In 1981, the Black History Month Celebration Committee (BHMCC) hosted the first Black History Month event in Winnipeg. The inaugural event was a church service at Pilgrim Baptist followed by an Awards Banquet.
In 1990, BHMCC’s role expanded to include programming which creates an awareness of the history of Black people, their contributions in Manitoba, Canada and elsewhere; and celebrates the historical achievements of Black people in arts, education, government, sports and science in Manitoba and Canada.
To see a calendar of local events during Black History Month visit Multiculturalism Secretariat.
Our society is composed of people from diverse linguistic and cultural origins. It is important that all Manitobans have some basic knowledge, understanding, and appreciation of the richness of our human diversity, our roots and our peoples’ stories. Equally important, it is important to know and understand how issues of contemporary racism and inequality are rooted in our history.
Black history is Canadian history. It is an essential piece of the Canadian “story”. It gives us insights and understanding of how Canadian and North American societies were formed and how they "work" today. As Canadians work and struggle to build a better society, knowing and appreciating Black history is vitally important. Black history is played out every day in the lives of our friends and neighbours.
Black history is important because it is a history of resistance, resiliency, and hope even in the face of impossible odds. Black history is about social justice, freedom, and the love of humanity. Black history inspires us even when we are frustrated by what seem to be the slow and painful steps that progress takes.
The Black community in Manitoba is diverse and composed of families and individuals who immigrated directly to Canada or who migrated from the US to Canada between 1600-1900 and more recent immigrants with Caribbean, American, African, and Latin American origins.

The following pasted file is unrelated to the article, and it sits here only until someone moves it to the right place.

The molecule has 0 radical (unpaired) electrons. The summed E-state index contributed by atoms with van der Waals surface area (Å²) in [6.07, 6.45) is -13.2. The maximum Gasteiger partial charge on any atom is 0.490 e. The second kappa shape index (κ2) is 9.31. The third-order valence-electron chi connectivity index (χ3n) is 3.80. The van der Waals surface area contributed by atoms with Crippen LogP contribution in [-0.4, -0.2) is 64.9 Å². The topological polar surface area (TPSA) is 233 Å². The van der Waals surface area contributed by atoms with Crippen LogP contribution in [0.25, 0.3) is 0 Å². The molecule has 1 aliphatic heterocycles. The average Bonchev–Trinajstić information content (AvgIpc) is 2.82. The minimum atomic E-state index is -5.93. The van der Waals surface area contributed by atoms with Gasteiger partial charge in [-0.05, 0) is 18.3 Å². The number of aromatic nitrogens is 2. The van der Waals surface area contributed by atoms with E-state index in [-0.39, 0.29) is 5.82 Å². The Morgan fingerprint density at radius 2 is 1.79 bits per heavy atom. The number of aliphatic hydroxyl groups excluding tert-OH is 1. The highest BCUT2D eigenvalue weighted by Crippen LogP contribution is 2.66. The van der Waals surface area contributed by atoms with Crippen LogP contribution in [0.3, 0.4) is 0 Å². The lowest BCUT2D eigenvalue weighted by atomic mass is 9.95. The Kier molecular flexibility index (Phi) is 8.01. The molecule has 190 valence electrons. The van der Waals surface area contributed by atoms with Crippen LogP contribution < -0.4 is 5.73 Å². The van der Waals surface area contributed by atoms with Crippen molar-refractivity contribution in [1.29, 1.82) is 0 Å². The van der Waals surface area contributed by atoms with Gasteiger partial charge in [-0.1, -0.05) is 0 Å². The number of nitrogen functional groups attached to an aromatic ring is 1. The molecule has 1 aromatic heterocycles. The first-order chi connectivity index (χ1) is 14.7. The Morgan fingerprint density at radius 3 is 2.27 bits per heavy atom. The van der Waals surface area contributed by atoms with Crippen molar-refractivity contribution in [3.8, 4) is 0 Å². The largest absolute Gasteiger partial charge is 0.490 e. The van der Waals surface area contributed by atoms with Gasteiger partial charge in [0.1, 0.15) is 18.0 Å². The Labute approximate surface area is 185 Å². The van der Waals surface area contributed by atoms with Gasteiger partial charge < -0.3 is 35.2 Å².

February (Black History Month) is the month in which we take the opportunity celebrate the progress, richness and diversity of the achievements and contributions of Blacks in Canada and around the world. It provides a focal point for the celebration of Black experiences, perspectives and history throughout the curriculum.
The origins of Black History Month can be traced to 1926, when Black historian Carter G. Woodson founded Negro History Week to celebrate the history, contributions and culture of African-Americans. Woodson chose February to link the celebrations to the birth dates of Black activist Frederick Douglass and President Abraham Lincoln. In 1976, as part of the American bi-centennial celebrations, the week was expanded to become National Black History month.
In Canada, official recognition first came in the early 1950s when the Canadian Negro Women's Association successfully petitioned Toronto City Council to acknowledge the week. In the 1970s, the Council, after lobbying by the newly formed Ontario Black History Society, declared that henceforth February would be known as Black History Month.
National recognition followed on December 14, 1995 when the House of Commons unanimously agreed to a motion formally recognizing Black History Month and the importance of Black History for all Canadians.
Black History Month has become an important part of multicultural and antiracism programs and approaches. Many schools in Manitoba recognize and participate in Black History Month activities, especially urban, culturally diverse schools.
There are many websites with information on Black History and Black History Month. We have provided a sample of some of the websites available that may be of interest to teachers and students.
Manitoba Education: Black History Bibliography